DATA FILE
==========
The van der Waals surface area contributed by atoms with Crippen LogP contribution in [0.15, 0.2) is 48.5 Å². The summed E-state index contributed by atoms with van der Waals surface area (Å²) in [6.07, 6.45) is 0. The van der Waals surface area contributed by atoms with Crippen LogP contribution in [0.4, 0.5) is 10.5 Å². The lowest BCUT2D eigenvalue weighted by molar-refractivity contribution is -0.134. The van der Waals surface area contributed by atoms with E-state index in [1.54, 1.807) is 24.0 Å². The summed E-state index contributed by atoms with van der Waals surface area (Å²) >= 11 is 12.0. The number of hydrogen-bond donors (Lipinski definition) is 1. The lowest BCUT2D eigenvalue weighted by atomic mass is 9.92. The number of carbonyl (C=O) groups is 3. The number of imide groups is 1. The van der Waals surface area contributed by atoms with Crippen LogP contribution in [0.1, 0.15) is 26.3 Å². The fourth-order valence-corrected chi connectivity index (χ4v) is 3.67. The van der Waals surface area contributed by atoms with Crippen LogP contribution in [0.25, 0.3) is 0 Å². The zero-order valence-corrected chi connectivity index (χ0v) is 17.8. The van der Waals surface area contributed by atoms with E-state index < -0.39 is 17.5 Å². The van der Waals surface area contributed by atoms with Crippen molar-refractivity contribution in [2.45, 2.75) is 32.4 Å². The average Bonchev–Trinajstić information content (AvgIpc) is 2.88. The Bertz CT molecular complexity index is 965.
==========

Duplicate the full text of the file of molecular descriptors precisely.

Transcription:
The van der Waals surface area contributed by atoms with Crippen LogP contribution in [0.15, 0.2) is 48.5 Å². The summed E-state index contributed by atoms with van der Waals surface area (Å²) in [6.07, 6.45) is 0. The van der Waals surface area contributed by atoms with Crippen LogP contribution in [0.4, 0.5) is 10.5 Å². The lowest BCUT2D eigenvalue weighted by molar-refractivity contribution is -0.134. The van der Waals surface area contributed by atoms with E-state index in [1.54, 1.807) is 24.0 Å². The summed E-state index contributed by atoms with van der Waals surface area (Å²) >= 11 is 12.0. The number of hydrogen-bond donors (Lipinski definition) is 1. The lowest BCUT2D eigenvalue weighted by atomic mass is 9.92. The number of carbonyl (C=O) groups is 3. The number of imide groups is 1. The van der Waals surface area contributed by atoms with Crippen LogP contribution in [0.1, 0.15) is 26.3 Å². The fourth-order valence-corrected chi connectivity index (χ4v) is 3.67. The van der Waals surface area contributed by atoms with Crippen LogP contribution in [0.25, 0.3) is 0 Å². The zero-order valence-corrected chi connectivity index (χ0v) is 17.8. The van der Waals surface area contributed by atoms with E-state index < -0.39 is 17.5 Å². The van der Waals surface area contributed by atoms with Crippen molar-refractivity contribution in [2.45, 2.75) is 32.4 Å². The average Bonchev–Trinajstić information content (AvgIpc) is 2.88. The Bertz CT molecular complexity index is 965.